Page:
We Texans sure do love our crape myrtles, unfortunately so does this fairly new pest to North Texas called bark scale. Do not fear though, as it’s easy to treat. Crape myrtles are a very hardy trees with lots of reserves, so it would take several seasons of bark scale for the tree to succumb to this pest. Bark scale originates from China and was brought to the U.S. in 2010. A&M has identified this pest as Eriococcus lagerstroemiae, and suspects that it was brought into the U.S. on a crape myrtle plant.
Many people who call us describe their trees as covered in white dots, or white cotton like bumps. They often think the white dots are a fungus, but it is in fact a bug. If you smash one when it’s alive it will actually ooze a reddish-pink liquid. You will oftentime see black sooty mold in addition to the white bark scale. Black sooty mold literally looks like black dust on your leaves and bark. The scale sucks the sap from your branches and tree trunks and then the sugars and yeast in the sap attracts the mold. They go hand in hand, but black sooty mold is really just a cosmetic issue. Treatment for the black sooty mold is not recommended and once the scale is terminated then the black sooty mold will disappear as well.
To kill the scale we recommend Bayer Advanced Tree and Shrub Protect and Feed Concentrate. It comes in granular and liquid form, and provides 12-month long-lasting systemic protection against the scale. The application rate depends on the tree trunk size, so you will just need to measure around the tree trunk and then pour the appropriate portion of granules or liquid around the base of the tree. Please read Bayer’s label for application rates needed for your tree, and for additional information. This product is readily available online and at most local home & garden stores such as Lowes and Home Depot.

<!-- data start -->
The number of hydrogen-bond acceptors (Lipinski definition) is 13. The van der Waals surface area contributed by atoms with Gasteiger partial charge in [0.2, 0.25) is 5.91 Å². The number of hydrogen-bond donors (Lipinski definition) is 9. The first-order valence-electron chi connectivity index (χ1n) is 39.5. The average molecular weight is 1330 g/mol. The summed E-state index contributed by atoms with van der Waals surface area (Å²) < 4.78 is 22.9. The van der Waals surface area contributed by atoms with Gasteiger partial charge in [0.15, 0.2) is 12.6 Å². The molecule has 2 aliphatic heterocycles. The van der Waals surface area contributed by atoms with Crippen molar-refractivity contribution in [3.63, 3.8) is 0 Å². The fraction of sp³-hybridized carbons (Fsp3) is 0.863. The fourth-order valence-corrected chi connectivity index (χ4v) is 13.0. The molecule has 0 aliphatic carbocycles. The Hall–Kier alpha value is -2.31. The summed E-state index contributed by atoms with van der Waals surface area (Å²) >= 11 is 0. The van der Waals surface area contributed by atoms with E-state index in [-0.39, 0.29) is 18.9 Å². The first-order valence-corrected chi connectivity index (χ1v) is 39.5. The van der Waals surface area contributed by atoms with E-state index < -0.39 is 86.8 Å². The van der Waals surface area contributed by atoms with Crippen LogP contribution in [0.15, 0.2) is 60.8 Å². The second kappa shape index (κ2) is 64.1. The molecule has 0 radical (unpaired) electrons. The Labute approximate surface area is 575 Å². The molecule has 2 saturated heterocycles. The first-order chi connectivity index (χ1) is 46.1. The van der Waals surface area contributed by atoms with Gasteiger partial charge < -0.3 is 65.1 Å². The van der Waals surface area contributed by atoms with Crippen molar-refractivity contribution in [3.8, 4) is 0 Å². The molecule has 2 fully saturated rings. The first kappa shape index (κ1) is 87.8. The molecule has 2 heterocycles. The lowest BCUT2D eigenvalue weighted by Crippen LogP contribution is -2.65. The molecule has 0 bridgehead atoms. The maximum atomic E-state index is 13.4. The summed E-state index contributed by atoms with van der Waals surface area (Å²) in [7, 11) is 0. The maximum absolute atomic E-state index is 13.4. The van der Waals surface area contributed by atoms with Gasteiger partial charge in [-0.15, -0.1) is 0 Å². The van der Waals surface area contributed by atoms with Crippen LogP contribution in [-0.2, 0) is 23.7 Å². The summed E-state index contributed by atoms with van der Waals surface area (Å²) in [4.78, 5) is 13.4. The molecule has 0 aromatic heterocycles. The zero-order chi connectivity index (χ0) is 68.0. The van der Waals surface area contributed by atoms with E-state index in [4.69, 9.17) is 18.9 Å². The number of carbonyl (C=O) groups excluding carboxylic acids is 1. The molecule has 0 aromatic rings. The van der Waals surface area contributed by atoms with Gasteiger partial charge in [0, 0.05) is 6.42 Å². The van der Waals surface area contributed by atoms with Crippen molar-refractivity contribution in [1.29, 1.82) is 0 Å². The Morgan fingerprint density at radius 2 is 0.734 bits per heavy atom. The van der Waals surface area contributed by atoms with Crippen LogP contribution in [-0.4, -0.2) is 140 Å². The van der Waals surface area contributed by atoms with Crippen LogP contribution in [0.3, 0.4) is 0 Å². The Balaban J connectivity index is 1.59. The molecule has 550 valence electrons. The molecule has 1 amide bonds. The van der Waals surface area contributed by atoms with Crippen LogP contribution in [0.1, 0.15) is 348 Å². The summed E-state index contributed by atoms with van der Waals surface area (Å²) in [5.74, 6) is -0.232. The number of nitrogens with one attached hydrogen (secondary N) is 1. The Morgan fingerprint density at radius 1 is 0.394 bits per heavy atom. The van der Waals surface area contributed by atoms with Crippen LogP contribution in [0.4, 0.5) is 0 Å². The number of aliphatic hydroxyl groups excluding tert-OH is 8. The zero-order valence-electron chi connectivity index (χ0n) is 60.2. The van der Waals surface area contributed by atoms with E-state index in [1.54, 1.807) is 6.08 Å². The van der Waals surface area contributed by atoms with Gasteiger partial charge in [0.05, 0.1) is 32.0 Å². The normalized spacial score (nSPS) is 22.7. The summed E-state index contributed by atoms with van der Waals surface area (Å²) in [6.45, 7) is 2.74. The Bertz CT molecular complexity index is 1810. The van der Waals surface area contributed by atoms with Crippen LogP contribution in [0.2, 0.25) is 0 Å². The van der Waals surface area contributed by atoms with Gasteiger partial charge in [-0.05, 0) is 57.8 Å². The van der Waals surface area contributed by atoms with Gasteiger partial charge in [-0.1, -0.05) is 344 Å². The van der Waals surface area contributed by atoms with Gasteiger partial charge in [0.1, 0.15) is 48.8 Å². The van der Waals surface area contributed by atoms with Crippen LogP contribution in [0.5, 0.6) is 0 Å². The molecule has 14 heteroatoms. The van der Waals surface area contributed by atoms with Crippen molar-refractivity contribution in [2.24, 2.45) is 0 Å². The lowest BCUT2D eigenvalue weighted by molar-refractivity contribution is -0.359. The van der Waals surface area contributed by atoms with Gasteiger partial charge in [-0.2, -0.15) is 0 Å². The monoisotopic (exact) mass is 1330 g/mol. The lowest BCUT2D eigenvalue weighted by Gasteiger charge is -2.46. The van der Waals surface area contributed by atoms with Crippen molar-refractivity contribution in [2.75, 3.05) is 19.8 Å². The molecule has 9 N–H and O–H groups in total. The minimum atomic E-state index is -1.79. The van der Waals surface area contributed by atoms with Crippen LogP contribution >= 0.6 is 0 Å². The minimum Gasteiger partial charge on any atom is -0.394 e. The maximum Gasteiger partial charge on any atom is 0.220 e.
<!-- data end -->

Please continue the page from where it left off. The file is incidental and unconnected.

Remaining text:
I do want to mention that we are in no way paid or sponsored by Bayer. Over the years we have just found their products to be the perfect fit for our customers needs. Generic brands might be available, but just make sure they contain Merit. The best time of year to treat is between May-July when the scale are most active. After the scale has died you will just see a white shell as shown in the pictures above and you will not be able to see any pink coming from the scale once smashed. The white shells often take a while to fall off but you can gently brush them off to make the tree cosmetically more attractive.
Crape myrtles are still a tree that we highly recommend for North Texas as they are adaptable to a wide range of soil types, heat tolerant, and drought tolerant. Occasional pests here and there are going to happen to all trees as some point, but this is super easy to treat. Crape myrtles are also know for their resistance to powdery mildew, and can thrive in the sun and part shade.
I hope you have found this information helpful. I will be sharing more information and treatment plans for other common North Texas pests as they come about. The scale pictures were taken by my talented photog friend, Lauren.